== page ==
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Since 1998, an 11.5-acre patch of land in northern Douglas County east of I-25 has been zoned for industrial use, a designation covering everything from animal hospitals to trash-transfer facilities. In the years since, businesses and residential neighborhoods have sprung up around the property.
In July, 19 years after the Douglas County Planning Commission and Board of County Commissioners approved zoning for the property, Vista South, LLC, filed a site-improvement plan with the county to build a two-story trash-transfer and recycling facility on the property.
Now neighbors are up in arms and local officials are pointing fingers about who's to blame for the predicament and whether the plan will go forward.
No one disputes that the zoning approves such a use for the property, but Mitch Maulik, who lives in the Dove Meadows subdivision across Chambers Road from the property, still doesn't want trucks hauling tons of garbage near his house.
“I agree we do have to have trash… but this isn't the way,” said Maulik who, with his wife Terri, organized a Sept. 6 community meeting at Rocky Vista University, directly across Grasslands Drive from the project.
The Mauliks, who bought their home in 2015, urged their neighbors to pressure county officals to deny the project.
"We need them to be afraid to open their email," Maulik said.
The meeting was attended by approximately 160 people, including Parker officials and state Rep. Kim Ransom, R-Acres Green.
The property was zoned for industrial use when it was purchased by 470 Compark, LLC, in 1998, and one of the principal uses by right listed in the original site application is a trash-transfer facility. That hasn't changed.
But the surrounding landscape has.
History, zoning and annexation
Since the property was purchased, the town of Parker has annexed and approved rezoning for most of the area around the property where the facility is planned.
The most recent change was in 2013 when the town annexed land on either side of Chambers Road. On the east side of Chambers, the annexation became Dove Meadows, on the west, the land annexed extends to the eastern edge of the Vista South site.
That rezoning allowed single-family residential neighborhoods and redesignated the land around Rocky Vista from commercial to industrial use.
Parker Senior Planner Paul Workman started working for the department in April, and wouldn't speculate about decisions made before his time. He did say that the “light industrial zoning” the town approved for the annexed land doesn't match the “heavy industrial” use of a trash-transfer facility on the Vista South property.
“It's not complementary of heavy industrial uses like a trash-transfer facility,” Workman said.
On that, at least, he and Douglas County Community Development Director Terence Quinn agree.
“It isn't complementary,” Quinn said. “Why did they rezone it then?”
Quinn is charged with approving or denying a site-improvement plan filed by the current owner, Vista South, the company that purchased the land in 2016. Quinn said he understands concerns about odors, visual impacts and traffic, and said Vista South has to address those details as part of the approval process.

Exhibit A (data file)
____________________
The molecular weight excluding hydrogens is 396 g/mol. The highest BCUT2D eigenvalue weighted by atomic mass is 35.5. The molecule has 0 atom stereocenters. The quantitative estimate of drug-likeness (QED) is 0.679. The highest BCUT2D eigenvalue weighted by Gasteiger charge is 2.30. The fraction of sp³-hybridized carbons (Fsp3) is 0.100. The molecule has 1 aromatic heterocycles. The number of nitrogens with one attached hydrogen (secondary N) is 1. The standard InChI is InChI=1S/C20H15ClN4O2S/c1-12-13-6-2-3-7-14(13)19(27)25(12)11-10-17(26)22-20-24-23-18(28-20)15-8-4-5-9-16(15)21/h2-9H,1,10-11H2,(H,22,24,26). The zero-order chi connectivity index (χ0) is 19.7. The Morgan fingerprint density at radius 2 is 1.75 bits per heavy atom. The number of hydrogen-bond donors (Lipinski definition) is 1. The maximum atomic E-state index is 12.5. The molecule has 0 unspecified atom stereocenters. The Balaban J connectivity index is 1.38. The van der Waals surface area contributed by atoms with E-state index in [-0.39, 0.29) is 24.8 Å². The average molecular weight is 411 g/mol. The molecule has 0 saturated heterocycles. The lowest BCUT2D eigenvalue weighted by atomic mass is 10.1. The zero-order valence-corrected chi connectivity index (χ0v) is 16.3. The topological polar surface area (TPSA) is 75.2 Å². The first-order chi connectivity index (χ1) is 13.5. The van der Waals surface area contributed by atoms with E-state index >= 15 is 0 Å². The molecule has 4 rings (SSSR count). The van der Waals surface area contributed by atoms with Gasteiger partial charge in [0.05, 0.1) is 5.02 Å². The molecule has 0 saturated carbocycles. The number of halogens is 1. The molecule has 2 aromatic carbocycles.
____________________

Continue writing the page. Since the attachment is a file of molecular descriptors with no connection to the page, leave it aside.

Quinn added that he and Parker's Public Works department are working together to address transportation and other impacts and that he is providing updates to Parker's Community Development department. He's also waiting for referrals from the Colorado Department of Public Health and Environment and Tri-County Health before making any decision.
But Quinn said it wasn't the county's decision to approve zoning that put the Mauliks and their neighbors near the site.
“We haven't changed a thing, the town has changed these things,” Quinn said. “They've made these decisions to annex. We can't be responsible for their decision making... This has been zoned for a long time. Because you decide (to put residential housing) in proximity to this site, I can't take that property right away."”
Parker Mayor Mike Waid agreed that possible principal uses for the land have always included a trash-transfer facility, but said other uses, such as a golf course, could have gone there. He referenced a 2003 intergovernmental agreement between the county and town.
“How does this fit into our IGA, our inter-governmental agreement that says we will work cooperatively to do what is best for all of our citizens?” he said. “(The county) did not do that.”
But Quinn said the agreement itself is evidence of working cooperatively.
“That was their first bite at the apple. They could have said, 'We don't like that use in our IGA and we need to change that,' ” Quinn said. “They did not… They knew it was there and continued.”
Approval- or denial- of the improvement plan is an ongoing process, Quinn said, and he is still "in the middle" of it. After referrals from CDPHE and Tri-County Health, and the finished site improvement plan from Vista South, he'll make his decision, which could be appealed by Vista South or the Mauliks and their neighbors.
But Quinn stressed that the approval process is based on the zoning for the land,and a facility like the one Vista South is a use by right.
That's the law, and he has to follow it.
“I cannot arbitrarily take that property right away… We have to look for facts,” Quinn said. “If through our process they are unable to comply with our approval criteria, there is no problem telling them no. But for us to just go in and say `we don't want this here' without the approval process, then we have trouble.”
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